A research team from Wayne State University has received a $1.85 million grant from the National Institute of General Medical Sciences of the National Institutes of Health for the project "Mechanisms of Non-Shine-Dalgarno Translation Initiation." The project will be led by Jared Schrader, Ph.D., assistant professor of biological sciences in Wayne State's College of Liberal Arts and Sciences.
Antibiotics work in different ways, but some can attack the very basic process of making new proteins in bacterial cells. These antibiotics block translation, in which the cell reads information from a messenger RNA (mRNA) molecule, which it uses to build a protein. When antibiotics are taken, the antibiotic molecule will latch onto key translation molecules inside of bacterial cells and stall them so that proteins cannot be made, ultimately stopping the bacteria from functioning and causing it to eventually die.
In the model bacterium E. coli, it was discovered that a special sequence of RNA called a Shine-Dalgarno sequence is needed to dictate the ribosome on where to start decoding an mRNA into a protein.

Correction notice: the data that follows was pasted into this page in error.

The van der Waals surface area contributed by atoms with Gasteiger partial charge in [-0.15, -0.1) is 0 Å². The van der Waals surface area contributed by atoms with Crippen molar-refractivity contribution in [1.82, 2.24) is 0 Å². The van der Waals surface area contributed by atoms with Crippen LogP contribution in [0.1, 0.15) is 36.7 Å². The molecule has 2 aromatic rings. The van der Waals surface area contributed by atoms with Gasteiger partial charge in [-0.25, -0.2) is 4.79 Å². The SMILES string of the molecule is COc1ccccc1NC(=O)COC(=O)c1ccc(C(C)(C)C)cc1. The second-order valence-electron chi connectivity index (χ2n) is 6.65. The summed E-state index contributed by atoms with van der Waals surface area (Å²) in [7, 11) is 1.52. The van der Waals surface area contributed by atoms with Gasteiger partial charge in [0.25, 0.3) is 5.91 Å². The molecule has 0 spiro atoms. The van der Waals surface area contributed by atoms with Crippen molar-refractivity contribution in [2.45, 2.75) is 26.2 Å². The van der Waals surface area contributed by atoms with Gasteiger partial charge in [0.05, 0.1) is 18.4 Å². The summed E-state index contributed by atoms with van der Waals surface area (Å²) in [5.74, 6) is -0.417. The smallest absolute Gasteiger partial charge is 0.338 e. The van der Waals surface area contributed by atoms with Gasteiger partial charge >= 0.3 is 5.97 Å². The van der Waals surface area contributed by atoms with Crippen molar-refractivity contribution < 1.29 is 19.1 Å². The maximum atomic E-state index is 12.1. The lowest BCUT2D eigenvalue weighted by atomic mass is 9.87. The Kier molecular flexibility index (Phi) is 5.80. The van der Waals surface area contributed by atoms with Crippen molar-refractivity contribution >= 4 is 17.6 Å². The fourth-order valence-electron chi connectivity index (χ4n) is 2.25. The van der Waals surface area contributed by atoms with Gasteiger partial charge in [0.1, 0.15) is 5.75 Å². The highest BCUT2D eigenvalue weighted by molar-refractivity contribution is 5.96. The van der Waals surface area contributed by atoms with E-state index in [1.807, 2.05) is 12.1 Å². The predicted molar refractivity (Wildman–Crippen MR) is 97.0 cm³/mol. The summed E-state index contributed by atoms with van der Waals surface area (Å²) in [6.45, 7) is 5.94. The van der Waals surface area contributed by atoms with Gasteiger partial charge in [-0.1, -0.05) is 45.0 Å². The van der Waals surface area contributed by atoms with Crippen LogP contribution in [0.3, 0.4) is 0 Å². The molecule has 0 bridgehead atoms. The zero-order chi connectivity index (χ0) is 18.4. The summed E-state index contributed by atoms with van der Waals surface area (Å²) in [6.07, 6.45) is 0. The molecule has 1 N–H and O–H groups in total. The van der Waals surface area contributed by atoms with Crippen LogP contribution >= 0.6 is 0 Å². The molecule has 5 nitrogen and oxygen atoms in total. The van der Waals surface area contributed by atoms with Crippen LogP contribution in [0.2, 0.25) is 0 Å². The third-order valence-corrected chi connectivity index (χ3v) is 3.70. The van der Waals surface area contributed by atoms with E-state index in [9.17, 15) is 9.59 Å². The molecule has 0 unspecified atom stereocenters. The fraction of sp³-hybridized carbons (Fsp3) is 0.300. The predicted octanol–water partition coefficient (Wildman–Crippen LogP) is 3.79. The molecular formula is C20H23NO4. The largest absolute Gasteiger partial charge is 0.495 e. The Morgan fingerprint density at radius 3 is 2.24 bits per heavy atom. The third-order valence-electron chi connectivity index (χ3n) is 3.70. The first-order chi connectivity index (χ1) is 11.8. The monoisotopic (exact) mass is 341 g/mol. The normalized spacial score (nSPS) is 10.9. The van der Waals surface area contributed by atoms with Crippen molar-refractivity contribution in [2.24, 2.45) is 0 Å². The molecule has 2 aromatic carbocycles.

The Shine-Dalgarno sequence is a ribosomal binding site in bacterial and archaeal messenger RNA. The RNA sequence helps recruit the ribosome to the mRNA to initiate protein synthesis by aligning the ribosome with the start codon.
"While the Shine-Dalgarno model is widely accepted as textbook knowledge for bacterial translation, genome sequencing of tens of thousands of bacterial species has revealed that many organisms, including many pathogens, lack Shine-Dalgarno sites in most of their mRNAs," said Schrader. "Without a Shine-Dalgarno, it's unclear how these bacteria are able to make the proteins encoded in their genomes."
Schrader and his collaborators aim to determine the molecular mechanisms of non-Shine-Dalgarno initiation in hopes to identify novel antibiotic targets effective against these groups of pathogens.
"Through our work, we have an exciting downstream possibility that what we uncover will allow us to design antibiotics that specifically target non-Shine-Dalgarno translation machinery," said Schrader. "This will open the door to new antibiotic treatments where bacteria have become difficult to treat or even resistant to antibiotics currently available."